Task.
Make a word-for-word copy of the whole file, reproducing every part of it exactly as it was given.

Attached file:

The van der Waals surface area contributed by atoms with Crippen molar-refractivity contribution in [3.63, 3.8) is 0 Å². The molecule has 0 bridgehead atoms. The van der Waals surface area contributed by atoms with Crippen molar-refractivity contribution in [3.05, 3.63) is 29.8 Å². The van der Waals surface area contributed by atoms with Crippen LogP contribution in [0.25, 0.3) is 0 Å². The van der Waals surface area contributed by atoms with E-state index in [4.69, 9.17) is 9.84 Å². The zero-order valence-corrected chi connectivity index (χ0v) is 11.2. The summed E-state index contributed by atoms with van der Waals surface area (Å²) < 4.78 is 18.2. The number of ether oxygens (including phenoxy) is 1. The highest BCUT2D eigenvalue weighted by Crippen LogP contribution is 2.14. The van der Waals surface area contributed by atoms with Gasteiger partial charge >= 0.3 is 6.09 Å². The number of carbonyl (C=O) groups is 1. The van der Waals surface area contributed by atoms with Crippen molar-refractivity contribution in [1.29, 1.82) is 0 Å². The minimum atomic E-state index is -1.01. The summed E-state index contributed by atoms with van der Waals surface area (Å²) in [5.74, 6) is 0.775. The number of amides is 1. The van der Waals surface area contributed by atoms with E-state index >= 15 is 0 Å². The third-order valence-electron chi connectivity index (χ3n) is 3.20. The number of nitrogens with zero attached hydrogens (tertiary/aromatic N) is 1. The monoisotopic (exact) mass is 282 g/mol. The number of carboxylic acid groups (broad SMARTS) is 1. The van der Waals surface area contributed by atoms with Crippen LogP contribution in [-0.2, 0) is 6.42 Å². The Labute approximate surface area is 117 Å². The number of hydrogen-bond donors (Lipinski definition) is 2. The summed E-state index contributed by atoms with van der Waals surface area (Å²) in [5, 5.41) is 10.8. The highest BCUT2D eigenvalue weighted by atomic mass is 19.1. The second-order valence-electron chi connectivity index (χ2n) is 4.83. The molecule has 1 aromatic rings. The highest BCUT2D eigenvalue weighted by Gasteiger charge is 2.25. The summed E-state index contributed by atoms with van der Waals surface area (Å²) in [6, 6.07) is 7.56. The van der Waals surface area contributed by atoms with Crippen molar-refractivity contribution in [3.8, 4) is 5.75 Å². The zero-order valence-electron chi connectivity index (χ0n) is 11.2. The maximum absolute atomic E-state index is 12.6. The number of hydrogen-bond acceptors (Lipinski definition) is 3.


The van der Waals surface area contributed by atoms with Crippen molar-refractivity contribution in [3.63, 3.8) is 0 Å². The molecule has 0 bridgehead atoms. The van der Waals surface area contributed by atoms with Crippen molar-refractivity contribution in [3.05, 3.63) is 29.8 Å². The van der Waals surface area contributed by atoms with Crippen LogP contribution in [0.25, 0.3) is 0 Å². The van der Waals surface area contributed by atoms with E-state index in [4.69, 9.17) is 9.84 Å². The zero-order valence-corrected chi connectivity index (χ0v) is 11.2. The summed E-state index contributed by atoms with van der Waals surface area (Å²) < 4.78 is 18.2. The number of ether oxygens (including phenoxy) is 1. The highest BCUT2D eigenvalue weighted by Crippen LogP contribution is 2.14. The van der Waals surface area contributed by atoms with Gasteiger partial charge >= 0.3 is 6.09 Å². The number of carbonyl (C=O) groups is 1. The van der Waals surface area contributed by atoms with Crippen molar-refractivity contribution in [1.29, 1.82) is 0 Å². The minimum atomic E-state index is -1.01. The summed E-state index contributed by atoms with van der Waals surface area (Å²) in [5.74, 6) is 0.775. The number of amides is 1. The van der Waals surface area contributed by atoms with E-state index >= 15 is 0 Å². The third-order valence-electron chi connectivity index (χ3n) is 3.20. The number of nitrogens with zero attached hydrogens (tertiary/aromatic N) is 1. The monoisotopic (exact) mass is 282 g/mol. The number of carboxylic acid groups (broad SMARTS) is 1. The van der Waals surface area contributed by atoms with Crippen LogP contribution in [-0.2, 0) is 6.42 Å². The Labute approximate surface area is 117 Å². The number of hydrogen-bond donors (Lipinski definition) is 2. The summed E-state index contributed by atoms with van der Waals surface area (Å²) in [5, 5.41) is 10.8. The highest BCUT2D eigenvalue weighted by atomic mass is 19.1. The second-order valence-electron chi connectivity index (χ2n) is 4.83. The molecule has 1 aromatic rings. The highest BCUT2D eigenvalue weighted by Gasteiger charge is 2.25. The summed E-state index contributed by atoms with van der Waals surface area (Å²) in [6, 6.07) is 7.56. The van der Waals surface area contributed by atoms with Crippen molar-refractivity contribution in [3.8, 4) is 5.75 Å². The zero-order valence-electron chi connectivity index (χ0n) is 11.2. The maximum absolute atomic E-state index is 12.6. The number of hydrogen-bond acceptors (Lipinski definition) is 3.